Arguably the highlight of every Mass Effect and Dragon Age game since Bioware was acquired by EA and fundamentally changed its approach to storytelling, has been the companions. Each game sets up a grand, overarching plot that consists of a mostly personality-less protagonist running around a massive world (or galaxy) collecting resources and allies to fight an ultimate bad guy. While the overarching plot is ostensibly the driving force behind the games’ narrative, story beats are typically spread out over a massive RPG game packed to the brim with dozens of characters, environments, and hours of play time. So Bioware resorted to the companion system as a means of keeping a steady drip of interesting sub-plot character developments to fill the gaps between central plot beats.

Whether due to having different writers or just an easier task, Bioware companions nearly always end up more interesting as a whole than the game’s main plot. They tend to be interesting conduits for world building that fill in the minute details of what it’s actually like to live in a crazy sci-fi space opera or medieval fantasy world. Plus the arcs and emotions of unique characters directly affected by the main plot provides a much greater sense of emotional gravity to story events, even more so than talking to random peasants. As a result, Garrus, Tali, Mordin, Wrex, and Legion have certainly left a more lasting impression on the Mass Effect fan base than pretty much anything else in the series.

So how does Mass Effect Andromeda carry on Bioware’s legacy of fantastic companion characters? Here is a review for all six Andromeda companions:

WARNING – Character spoilers ahead, but no major plot spoilers.

Nakmor Drack

By Mass Effect Andromeda, I think the Krogan are pretty much played out. They are a great species with a lot of interesting culture and issues, but from a storytelling standpoint, the players have seen all they have to offer by this point. Krogan have been a key part of every Mass Effect’s plot in a way that no other species has. We’ve seen them support the bad guys in ME1, we’ve seen their cultural rituals in ME2, and we’ve seen their leadership and saviors in ME3. We’ve met plenty of thuggish asshole Krogan who constitute the majority of the population, reformer “good” Krogan like Wrex and Eve, and even an errant poet Krogan in ME2. Apparently the writers couldn’t even figure out how to make an interesting Krogan companion for ME3.

When Drack first showed up in Andromeda, I had low expectations. I just didn’t know what else they could do with the Krogan, and his first appearance gleefully slaughtering Kett on Eos made him look like just another war-hungry jerk.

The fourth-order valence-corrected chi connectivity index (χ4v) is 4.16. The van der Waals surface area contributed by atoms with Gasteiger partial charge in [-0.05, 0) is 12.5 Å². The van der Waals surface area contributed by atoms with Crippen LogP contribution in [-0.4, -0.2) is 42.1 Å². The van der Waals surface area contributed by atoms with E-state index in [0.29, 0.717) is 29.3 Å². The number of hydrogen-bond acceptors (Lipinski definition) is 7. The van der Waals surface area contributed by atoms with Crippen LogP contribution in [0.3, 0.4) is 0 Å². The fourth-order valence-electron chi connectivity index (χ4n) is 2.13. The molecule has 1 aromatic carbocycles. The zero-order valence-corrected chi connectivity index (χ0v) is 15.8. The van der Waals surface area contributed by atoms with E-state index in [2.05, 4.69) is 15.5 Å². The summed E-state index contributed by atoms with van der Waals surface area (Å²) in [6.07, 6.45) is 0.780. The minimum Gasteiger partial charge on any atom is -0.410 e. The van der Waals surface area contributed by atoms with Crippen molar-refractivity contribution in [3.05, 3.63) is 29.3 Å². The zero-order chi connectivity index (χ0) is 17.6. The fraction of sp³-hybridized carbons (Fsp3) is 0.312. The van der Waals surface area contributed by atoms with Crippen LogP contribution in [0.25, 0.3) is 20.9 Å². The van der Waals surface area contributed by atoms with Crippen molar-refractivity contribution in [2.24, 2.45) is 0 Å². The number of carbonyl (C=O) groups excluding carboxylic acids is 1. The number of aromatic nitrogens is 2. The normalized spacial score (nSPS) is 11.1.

My expectations were greatly exceeded and then some.

Drack isn’t just interesting, cool, funny, and fun, he’s also… sweet.

Drack’s whole thing is that he’s a 1,400 year old bad-ass veteran of every war in the Milky Way (even the Krogan Rebellion!) who can’t believe he’s still alive and so just continues living his hard lifestyle way past his expiration date with the full expectation that he could die at any moment, but…underneath it all he’s a big softy. And I know the “tough guy with a heart of gold” is one of the oldest clichés in the book, but Andromeda completely pulls it off with Drack by taking the reveal slowly.

When we first meet Drack and speak with him, he acts like the usual Korgan stereotype, and won’t even join your squad until he sees you kill a bunch of Kett in action to prove your worth. But as you learn more about Drack you see his other side. You learn from Dr. Lexi that Drack is running out of spare organs to lose in combat. You meet Kesh, his granddaughter (and surrogate daughter) on the Nexus, who lives comfortably as a civilian and worries about her tough-as-nails grandpa overexerting himself.

Best of all is Drack’s relationship with Vetra (this is probably the best companion paring in the game). Their connection is ostensibly tenuous: Vetra is Drack’s granddaughter’s…military agent/friend. But at the same time, since Kesh is a civilian and Vetra is military, Drack and Vetra feel a natural kinship which Drack doesn’t quite have with his granddaughter. At first, Drack and Vetra have some delightful conversations about living adventurous lives but eventually they get more serious. Vetra sees the way Drack loves his granddaughter and given Vetra’s own history of being abandoned by her parents, she also begins to see Drack as the supportive father figure she never had in her own life.

All of these great relationships come together to make Drack a familiar but lovingly rendered character. Special consideration must be given to Drack’s excellent voice actor who makes it all work. He evokes a memorable combination of Sylvester Stallone and Andrew Dice Clay but also gives Drack a constant undercurrent of irreverence which reflects Drack’s reckless tendencies. But when Drack does finally come around to reconciling his death wish with all he stands to lose in life, the voice actor perfectly sells a man confessing to what he always knew to be true but never had the courage to say.

Pelessaria ‘Peebee’ B’Sayle

I’d bet my right hand that Peebee and Drack will end up being the fan favorites of Andromeda. I personally think she’s neck-and-neck with Drack, but I’ll give her the slight edge for being a tad more original in the Mass Effect series.